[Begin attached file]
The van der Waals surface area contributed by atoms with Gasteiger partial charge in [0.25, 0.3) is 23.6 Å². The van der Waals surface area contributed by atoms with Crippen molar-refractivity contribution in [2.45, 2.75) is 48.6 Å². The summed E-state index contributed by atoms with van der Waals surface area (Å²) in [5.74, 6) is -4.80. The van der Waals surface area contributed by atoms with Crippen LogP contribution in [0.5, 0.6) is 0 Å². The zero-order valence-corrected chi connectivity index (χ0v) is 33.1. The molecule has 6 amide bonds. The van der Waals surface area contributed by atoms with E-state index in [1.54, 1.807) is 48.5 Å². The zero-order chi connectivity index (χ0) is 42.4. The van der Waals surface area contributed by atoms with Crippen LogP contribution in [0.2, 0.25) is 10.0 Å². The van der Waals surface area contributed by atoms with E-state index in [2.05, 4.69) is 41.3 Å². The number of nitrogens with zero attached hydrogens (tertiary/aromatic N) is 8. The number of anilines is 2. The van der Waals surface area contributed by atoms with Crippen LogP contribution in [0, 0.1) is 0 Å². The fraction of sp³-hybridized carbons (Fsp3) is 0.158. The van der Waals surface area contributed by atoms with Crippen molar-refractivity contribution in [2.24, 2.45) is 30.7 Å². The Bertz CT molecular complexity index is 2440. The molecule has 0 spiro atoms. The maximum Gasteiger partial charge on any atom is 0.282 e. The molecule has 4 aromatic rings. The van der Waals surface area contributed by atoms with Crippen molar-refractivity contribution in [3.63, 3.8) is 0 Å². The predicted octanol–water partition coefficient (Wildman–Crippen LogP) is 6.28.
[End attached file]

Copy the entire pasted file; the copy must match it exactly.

The van der Waals surface area contributed by atoms with Gasteiger partial charge in [0.25, 0.3) is 23.6 Å². The van der Waals surface area contributed by atoms with Crippen molar-refractivity contribution in [2.45, 2.75) is 48.6 Å². The summed E-state index contributed by atoms with van der Waals surface area (Å²) in [5.74, 6) is -4.80. The van der Waals surface area contributed by atoms with Crippen LogP contribution in [0.5, 0.6) is 0 Å². The zero-order valence-corrected chi connectivity index (χ0v) is 33.1. The molecule has 6 amide bonds. The van der Waals surface area contributed by atoms with E-state index in [1.54, 1.807) is 48.5 Å². The zero-order chi connectivity index (χ0) is 42.4. The van der Waals surface area contributed by atoms with Crippen LogP contribution in [0.2, 0.25) is 10.0 Å². The van der Waals surface area contributed by atoms with E-state index in [2.05, 4.69) is 41.3 Å². The number of nitrogens with zero attached hydrogens (tertiary/aromatic N) is 8. The number of anilines is 2. The van der Waals surface area contributed by atoms with Crippen LogP contribution in [0, 0.1) is 0 Å². The fraction of sp³-hybridized carbons (Fsp3) is 0.158. The van der Waals surface area contributed by atoms with Crippen molar-refractivity contribution in [2.24, 2.45) is 30.7 Å². The Bertz CT molecular complexity index is 2440. The molecule has 0 spiro atoms. The maximum Gasteiger partial charge on any atom is 0.282 e. The molecule has 4 aromatic rings. The van der Waals surface area contributed by atoms with Crippen molar-refractivity contribution in [3.63, 3.8) is 0 Å². The predicted octanol–water partition coefficient (Wildman–Crippen LogP) is 6.28.